Definition of divorce in English:

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Pronunciation: /dɪˈvɔːs/


1The legal dissolution of a marriage by a court or other competent body: her divorce from her first husband [mass noun]: one in three marriages ends in divorce
More example sentences
  • In cases when officials ask for a divorce, will the supervisory departments ignore the Marriage Law and interfere?
  • When we deal with divorces, our closing advice is always: ‘In the future, if you remarry, you should continue a prenup.’
  • He has had two gossip-fest divorces and an awkward bankruptcy.
dissolution, annulment, official separation, judicial separation, separation, disunion, break-up, split, split-up, severance, rupture, breach, parting;
in Islamic law khula, talaq
1.1A legal decree dissolving a marriage: my divorce comes through in two weeks
More example sentences
  • In 1992 she and Charles became formally separated and their divorce was decreed in 1996.
  • Unilateral divorce dissolves not only marriage but private life.
  • It was decreed that after her divorce Diana, too, was no longer HRH.
1.2 [in singular] A separation between things which were or ought to be connected: a divorce between ownership and control in the typical large company
More example sentences
  • Why can't there be a velvet divorce between the regions, a la Czechoslovakia?
  • It was the fateful divorce between the sacred and the secular.
  • This is because of the divorce between religion and spirituality.
separation, division, severance, split, partition, disunity, disunion, distance, estrangement, alienation;
variance, difference, schism, gulf, chasm


[with object]
1Legally dissolve one’s marriage with (someone): she divorced him in 1965 [no object]: they divorced eight years later
More example sentences
  • If a man repeats three times to his wife, ‘I divorce you,’ the couple is considered divorced.
  • He was also under personal pressure as his wife wanted to divorce him.
  • My wife is divorcing me, so that's February and March ruined.
split up (with), end one's marriage (to), get a divorce (from), separate (from), part (from), split (from), break up (with), part company (with), dissolve one's marriage (to), annul one's marriage (to);
British informal bust up (with)
1.1Separate or dissociate (something) from something else, typically with an undesirable effect: religion cannot be divorced from morality
More example sentences
  • But this increased security awareness is in large measure being divorced from politics.
  • It also defies belief that the Law proposes that rents are divorced from the ability to pay.
  • But the plot was largely divorced from character development or historical context.
separate, disconnect, divide, disunite, sever, disjoin, split, dissociate, detach, isolate, alienate, set apart, keep apart, cut off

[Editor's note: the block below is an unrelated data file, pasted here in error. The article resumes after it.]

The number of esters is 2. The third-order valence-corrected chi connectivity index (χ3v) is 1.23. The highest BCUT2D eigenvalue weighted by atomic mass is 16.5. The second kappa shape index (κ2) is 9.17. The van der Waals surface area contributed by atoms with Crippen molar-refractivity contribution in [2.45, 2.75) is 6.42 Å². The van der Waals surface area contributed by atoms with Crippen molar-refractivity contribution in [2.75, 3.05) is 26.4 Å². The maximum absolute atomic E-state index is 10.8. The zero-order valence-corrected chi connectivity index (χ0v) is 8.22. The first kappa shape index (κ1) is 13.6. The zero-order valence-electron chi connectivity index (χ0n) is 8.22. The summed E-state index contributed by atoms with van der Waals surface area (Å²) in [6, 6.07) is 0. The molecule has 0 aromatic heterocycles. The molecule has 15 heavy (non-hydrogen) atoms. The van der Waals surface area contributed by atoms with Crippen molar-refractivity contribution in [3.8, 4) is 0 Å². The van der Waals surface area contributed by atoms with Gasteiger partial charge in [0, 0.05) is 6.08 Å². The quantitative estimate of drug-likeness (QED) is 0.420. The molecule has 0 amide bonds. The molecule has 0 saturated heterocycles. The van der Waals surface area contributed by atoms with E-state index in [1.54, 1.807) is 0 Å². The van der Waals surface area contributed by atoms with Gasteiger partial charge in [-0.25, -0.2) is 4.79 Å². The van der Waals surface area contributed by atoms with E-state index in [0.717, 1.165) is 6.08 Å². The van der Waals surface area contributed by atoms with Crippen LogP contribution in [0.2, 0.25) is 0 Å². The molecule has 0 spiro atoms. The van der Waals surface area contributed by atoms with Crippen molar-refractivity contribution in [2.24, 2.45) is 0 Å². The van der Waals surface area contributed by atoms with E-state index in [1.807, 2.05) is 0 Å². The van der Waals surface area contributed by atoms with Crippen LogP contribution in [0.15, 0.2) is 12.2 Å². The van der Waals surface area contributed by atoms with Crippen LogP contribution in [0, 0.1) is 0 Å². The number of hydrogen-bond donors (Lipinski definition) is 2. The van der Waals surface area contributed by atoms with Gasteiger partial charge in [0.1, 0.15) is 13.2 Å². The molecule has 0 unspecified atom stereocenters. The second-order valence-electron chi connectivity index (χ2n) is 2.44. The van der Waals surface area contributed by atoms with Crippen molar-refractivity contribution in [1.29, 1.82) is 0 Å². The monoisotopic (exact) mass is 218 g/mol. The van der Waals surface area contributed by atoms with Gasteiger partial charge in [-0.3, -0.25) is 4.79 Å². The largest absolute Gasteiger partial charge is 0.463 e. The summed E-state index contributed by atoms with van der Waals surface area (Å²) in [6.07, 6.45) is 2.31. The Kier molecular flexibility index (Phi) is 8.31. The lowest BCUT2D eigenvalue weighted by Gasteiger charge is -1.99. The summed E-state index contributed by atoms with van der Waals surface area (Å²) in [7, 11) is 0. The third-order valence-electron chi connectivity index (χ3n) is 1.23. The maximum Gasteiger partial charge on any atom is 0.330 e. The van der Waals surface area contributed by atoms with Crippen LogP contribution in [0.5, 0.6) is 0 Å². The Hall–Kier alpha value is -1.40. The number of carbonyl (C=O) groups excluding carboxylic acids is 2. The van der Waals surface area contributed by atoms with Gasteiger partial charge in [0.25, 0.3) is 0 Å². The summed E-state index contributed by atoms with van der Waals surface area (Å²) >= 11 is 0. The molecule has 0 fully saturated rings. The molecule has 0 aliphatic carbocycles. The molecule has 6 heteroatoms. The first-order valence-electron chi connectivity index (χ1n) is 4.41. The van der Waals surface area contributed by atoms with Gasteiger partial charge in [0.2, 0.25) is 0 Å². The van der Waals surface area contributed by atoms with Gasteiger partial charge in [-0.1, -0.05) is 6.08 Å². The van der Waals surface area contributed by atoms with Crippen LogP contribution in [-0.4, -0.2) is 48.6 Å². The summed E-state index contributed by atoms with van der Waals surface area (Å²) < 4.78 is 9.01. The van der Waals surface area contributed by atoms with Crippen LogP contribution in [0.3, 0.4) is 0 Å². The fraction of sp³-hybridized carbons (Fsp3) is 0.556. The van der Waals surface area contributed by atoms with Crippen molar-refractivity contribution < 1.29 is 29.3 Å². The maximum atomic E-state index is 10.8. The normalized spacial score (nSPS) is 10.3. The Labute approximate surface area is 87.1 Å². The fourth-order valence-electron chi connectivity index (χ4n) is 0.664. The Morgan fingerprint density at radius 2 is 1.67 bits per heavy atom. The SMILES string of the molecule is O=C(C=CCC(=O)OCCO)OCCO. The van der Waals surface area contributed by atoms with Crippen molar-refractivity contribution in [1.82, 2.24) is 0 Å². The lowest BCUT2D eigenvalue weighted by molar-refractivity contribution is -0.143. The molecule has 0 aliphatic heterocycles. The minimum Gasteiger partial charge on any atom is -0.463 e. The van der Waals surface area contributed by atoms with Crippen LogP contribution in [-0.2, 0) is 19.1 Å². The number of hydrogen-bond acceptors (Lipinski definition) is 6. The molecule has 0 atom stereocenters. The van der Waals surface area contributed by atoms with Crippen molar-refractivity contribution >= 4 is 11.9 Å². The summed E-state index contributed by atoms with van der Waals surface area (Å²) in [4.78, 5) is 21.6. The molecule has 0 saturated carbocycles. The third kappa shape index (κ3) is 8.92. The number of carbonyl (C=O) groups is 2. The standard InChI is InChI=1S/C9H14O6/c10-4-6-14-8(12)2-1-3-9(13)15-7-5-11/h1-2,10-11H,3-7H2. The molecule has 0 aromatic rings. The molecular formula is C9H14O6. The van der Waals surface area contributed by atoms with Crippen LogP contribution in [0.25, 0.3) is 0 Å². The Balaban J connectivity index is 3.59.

archaic sunder
rare dissever
1.2 (divorce oneself from) Dissociate oneself from (something): a desire to divorce myself from history
More example sentences
  • That's something you have to divorce yourself from.
  • ‘The problem is if you divorce yourself from how much fun it is to read that comic, it isn't really a movie,’ he said.
  • I don't want to divorce myself from that but I was in Glasgow.



Pronunciation: /dɪˈvɔːsm(ə)nt/
Example sentences
  • Once they have reached an agreement on rearing any children, property, debts and so on, they can get the bill of divorcement on the same day.
  • Your life is married to the political beyond the possibility of divorcement.
  • The campaigners sought the divorcement of studios from their theatre chains, and in 1948 their wish was granted.


Late Middle English: the noun from Old French divorce, from Latin divortium, based on divertere (see divert); the verb from Old French divorcer, from late Latin divortiare, from divortium.

  • In early times divorce covered many ways of ending a marriage: one spouse could simply leave or send the other away; the marriage could be annulled, declared invalid from the beginning (as in the divorce of Henry VIII from Catherine of Aragon); or the couple could formally enter into a legal separation. The word itself is recorded from the late Middle Ages and came from Latin divortium, based on divertere ‘to turn in separate ways’. A divorced person has been a divorcee since the early 19th century. The term came from French, and at first usually appeared in its French forms, divorcée for a woman and divorcé for a man.

Words that rhyme with divorce

coarse, corse, course, endorse (US indorse), enforce, force, gorse, hoarse, horse, morse, Norse, perforce, reinforce, sauce, source, torse

For editors and proofreaders

Line breaks: di|vorce

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